Thursday, August 24, 2006

Too Many Clicks! Unit-Based Interfaces Considered Harmful

Reducing the number of clicks to control programs ...

"Computer games traditionally have a player control one or more units on the screen. In early games, each player controlled one unit. As CPU power grew, players controlled more and more units. Today, a player might have hundreds of units, each one of which they must control individually. The unit-based user interface (UI) is no longer sufficient. This article will suggest a different way of thinking about UIs, and will discuss how to compare one UI to another, or one UI to the theoretical maximally efficient UI, to tell if your game can be improved. I’ll use examples primarily from strategy games, but it applies to UIs for programs of all kinds.

... This article is about how to design a UI that lets players communicate their intent with fewer clicks. I’m not going to address UI ergonomics (physical ease of use) or cognitive ergonomics (issues such as eyestrain and human memory and processing requirements). The energetic reader should incorporate those as well into their UI evaluation, but it’s too complex for this short article.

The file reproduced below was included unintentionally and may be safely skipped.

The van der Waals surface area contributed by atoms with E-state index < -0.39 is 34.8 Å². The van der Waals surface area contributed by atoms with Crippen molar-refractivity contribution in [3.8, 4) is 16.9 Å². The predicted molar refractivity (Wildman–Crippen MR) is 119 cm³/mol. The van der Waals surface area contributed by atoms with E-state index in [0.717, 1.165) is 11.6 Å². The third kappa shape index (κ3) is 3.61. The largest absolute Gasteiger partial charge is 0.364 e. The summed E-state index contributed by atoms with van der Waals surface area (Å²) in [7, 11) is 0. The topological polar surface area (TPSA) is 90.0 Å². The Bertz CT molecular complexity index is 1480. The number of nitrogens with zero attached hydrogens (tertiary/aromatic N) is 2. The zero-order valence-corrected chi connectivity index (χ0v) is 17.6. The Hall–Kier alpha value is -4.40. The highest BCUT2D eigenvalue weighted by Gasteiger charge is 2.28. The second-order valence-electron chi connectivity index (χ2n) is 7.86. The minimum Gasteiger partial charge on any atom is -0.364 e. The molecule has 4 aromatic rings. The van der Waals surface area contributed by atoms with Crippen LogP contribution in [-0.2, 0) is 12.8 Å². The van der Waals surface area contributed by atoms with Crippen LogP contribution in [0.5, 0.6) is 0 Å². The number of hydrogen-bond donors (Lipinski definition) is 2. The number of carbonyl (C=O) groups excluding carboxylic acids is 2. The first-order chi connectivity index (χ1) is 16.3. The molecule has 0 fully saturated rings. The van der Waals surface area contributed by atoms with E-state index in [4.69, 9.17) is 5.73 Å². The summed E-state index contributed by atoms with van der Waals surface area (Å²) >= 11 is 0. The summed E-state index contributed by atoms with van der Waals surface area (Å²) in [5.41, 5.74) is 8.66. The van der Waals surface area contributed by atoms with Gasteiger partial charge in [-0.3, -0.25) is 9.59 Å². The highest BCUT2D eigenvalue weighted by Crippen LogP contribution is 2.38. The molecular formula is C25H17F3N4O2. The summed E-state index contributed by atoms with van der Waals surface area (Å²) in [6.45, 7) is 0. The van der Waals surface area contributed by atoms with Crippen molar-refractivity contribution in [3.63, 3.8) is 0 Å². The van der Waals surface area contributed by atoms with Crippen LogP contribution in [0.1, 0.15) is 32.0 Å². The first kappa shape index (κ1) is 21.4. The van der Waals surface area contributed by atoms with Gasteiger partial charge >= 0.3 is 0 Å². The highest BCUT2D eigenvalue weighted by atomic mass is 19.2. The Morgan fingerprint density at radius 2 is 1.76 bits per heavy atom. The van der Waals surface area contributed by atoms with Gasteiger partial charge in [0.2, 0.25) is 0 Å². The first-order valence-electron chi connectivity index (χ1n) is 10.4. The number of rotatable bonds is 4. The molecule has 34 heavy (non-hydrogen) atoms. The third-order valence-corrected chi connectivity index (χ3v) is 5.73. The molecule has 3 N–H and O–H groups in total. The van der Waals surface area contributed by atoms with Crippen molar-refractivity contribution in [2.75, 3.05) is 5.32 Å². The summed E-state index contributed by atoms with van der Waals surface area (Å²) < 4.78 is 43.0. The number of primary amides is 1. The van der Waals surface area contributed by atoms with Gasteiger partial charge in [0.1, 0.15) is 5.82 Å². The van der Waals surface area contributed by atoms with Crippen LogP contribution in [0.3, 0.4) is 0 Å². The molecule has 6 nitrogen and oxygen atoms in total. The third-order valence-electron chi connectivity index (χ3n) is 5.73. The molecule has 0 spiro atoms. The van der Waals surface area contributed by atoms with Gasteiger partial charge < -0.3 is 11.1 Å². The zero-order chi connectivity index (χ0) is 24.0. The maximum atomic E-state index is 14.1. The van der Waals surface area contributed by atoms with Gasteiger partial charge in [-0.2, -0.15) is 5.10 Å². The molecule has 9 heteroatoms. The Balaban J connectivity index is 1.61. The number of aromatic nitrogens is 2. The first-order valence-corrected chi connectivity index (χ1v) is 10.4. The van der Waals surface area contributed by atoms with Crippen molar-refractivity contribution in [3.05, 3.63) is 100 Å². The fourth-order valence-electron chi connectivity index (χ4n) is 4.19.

... Computers can now animate more units than any player could reasonably want to control, and the number will continue to increase exponentially. This leads to player frustration rather than fun. In a good user interface design, no player should control more than seven game entities. To enable this, the UI may let the player control something more abstract than an on-screen unit. This requires object-oriented developers to think of code objects as abstractions beyond the mere units on the screen. The UI may also give the player a chance to specify behaviors off-line in order to reduce the amount of on-line supervision needed.

Game developers can evaluate their user interfaces using a user-interface profiling tool, and by computing the work involved in different interfaces. They can even estimate their theoretical efficiencies, to know for sure whether there’s room for improvement. The ultimate goal of game design is to increase the game’s FPS - fun per second. The easiest way to do that is to pack the same action into fewer seconds, and the easiest way to do that is usually to improve the user interface."   (Continued via Gamasutra)   [Usability Resources]


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